Snakes are also important. As with tigers, they are represented to prevent harm. In the Dharul area, we saw many sanctuaries to them, either on the roadside or in the jungle. In many areas of Central India, for the Naga Panchami Festival during the monsoon season, serpents are painted―on both sides of the door―with charcoal made from acacia wood. The charcoal powder is mixed with milk, water, or purified butter. Offerings (food, milk, coconut) made to the image are accompanied by prayers not to be harmed by snakes.

Cow and bull worship is also common among the tribes during the Diwali festival. They start preparing their cattle in the morning by washing, painting, and decorating them lavishly with handprints and symbols before feeding them special food. Early in the morning, the Shepherd will dance, make three rounds of the village, and do certain spells to safeguard the cattle from diseases. During the Pola Festival, they use terracotta bulls to show respect to their animals.

Horse sanctuaries near the roadside or in the jungle represent other local gods.

Losar festival
Losar festival.
Ladakh.
 
Representation of a long snake
Representation of a long snake.
Churanchhaj, Shivpuri. Historic.
 
For Nag Panchami, snakes have been painted next to the door. The woman of the house is offering milk to them. The protective figure below was made during the Hariyali Amawasya festival (“no moon night”)
Snakes painted by the door.
Kurana Village.
 
A cow with its body covered over with a number of designs in various colors: dots, stars, fingermarks, small triangles, a wavy line like a snake along its spine, a big auspicious motif on it side
Badwai village.
Madhya Pradesh.
 
An altar with horses. Horses sanctuaries near the road side or in the jungle represent some local gods
Alchi
Chhattisgarh.
 
Representation of a horse.
Representation of a horse.
Urden. Raisen. Historic.
(top left) Men dressed as lions are dancing during Navratri festival. (top right) Representation of an ibex with long curved horns. (bottom left) A huge bull with dots painted in red is facing left. Its inside is filled with various non interpretable motifs. A small stag is overcrossed by the right horn, while a very small man holding a big fish is a bit higher. Right behind him there is a much bigger man with a striated body. Just above its back there are faint traces of animals with body decoration from the Mesolithic. Behind the bull is a hodgepodge of representations with many superimpositions. (bottom right) Beautifully adorned cattle for the Pola festival in Chhattisgarh are being hand fed.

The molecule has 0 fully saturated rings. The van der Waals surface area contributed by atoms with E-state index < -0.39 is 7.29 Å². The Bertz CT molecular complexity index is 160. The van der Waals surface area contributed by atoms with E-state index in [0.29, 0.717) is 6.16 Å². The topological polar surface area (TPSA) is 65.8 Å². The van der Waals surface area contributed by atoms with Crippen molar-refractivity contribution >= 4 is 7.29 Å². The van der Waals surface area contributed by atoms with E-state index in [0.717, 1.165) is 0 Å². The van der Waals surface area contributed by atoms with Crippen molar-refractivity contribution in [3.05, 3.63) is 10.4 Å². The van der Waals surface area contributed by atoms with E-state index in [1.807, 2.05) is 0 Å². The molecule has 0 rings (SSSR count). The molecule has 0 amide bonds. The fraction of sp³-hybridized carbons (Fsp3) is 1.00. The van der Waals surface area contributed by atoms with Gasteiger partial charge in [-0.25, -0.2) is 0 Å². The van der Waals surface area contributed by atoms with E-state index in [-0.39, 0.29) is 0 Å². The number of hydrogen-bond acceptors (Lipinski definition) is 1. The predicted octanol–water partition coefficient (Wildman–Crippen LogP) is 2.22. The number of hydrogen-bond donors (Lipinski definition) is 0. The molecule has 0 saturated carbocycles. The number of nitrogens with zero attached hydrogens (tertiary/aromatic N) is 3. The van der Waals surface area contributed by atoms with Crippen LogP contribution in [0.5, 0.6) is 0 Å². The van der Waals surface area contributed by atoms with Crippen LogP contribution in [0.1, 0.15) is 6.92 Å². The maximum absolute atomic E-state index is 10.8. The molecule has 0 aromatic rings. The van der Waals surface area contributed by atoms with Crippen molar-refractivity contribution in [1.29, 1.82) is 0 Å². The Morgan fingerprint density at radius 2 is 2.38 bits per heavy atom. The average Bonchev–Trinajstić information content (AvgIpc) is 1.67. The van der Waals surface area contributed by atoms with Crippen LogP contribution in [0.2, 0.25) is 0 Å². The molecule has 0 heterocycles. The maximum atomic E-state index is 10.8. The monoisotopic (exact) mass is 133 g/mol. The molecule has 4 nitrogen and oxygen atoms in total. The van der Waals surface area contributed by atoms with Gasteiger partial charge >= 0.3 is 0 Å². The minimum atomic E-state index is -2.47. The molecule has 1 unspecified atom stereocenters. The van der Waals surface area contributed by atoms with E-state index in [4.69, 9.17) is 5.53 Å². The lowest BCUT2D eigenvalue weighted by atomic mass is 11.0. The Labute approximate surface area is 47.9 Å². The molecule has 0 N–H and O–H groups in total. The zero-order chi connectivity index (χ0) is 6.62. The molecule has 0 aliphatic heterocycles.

(top left) Men dressed as lions are dancing during Navratri festival. (top right) Representation of an ibex with long curved horns. (bottom left) A huge bull with dots painted in red is facing left. Its inside is filled with various non interpretable motifs. A small stag is overcrossed by the right horn, while a very small man holding a big fish is a bit higher. Right behind him there is a much bigger man with a striated body. Just above its back there are faint traces of animals with body decoration from the Mesolithic. Behind the bull is a hodgepodge of representations with many superimpositions. (bottom right) Beautifully adorned cattle for the Pola festival in Chhattisgarh are being hand fed.
(top left) Jabalpur district. (top right) Ladakh. Neolithic. (bottom left) Jaora. Madhya Pradesh. Mesolithic to Neolithic. (bottom right) Chhattisgarh.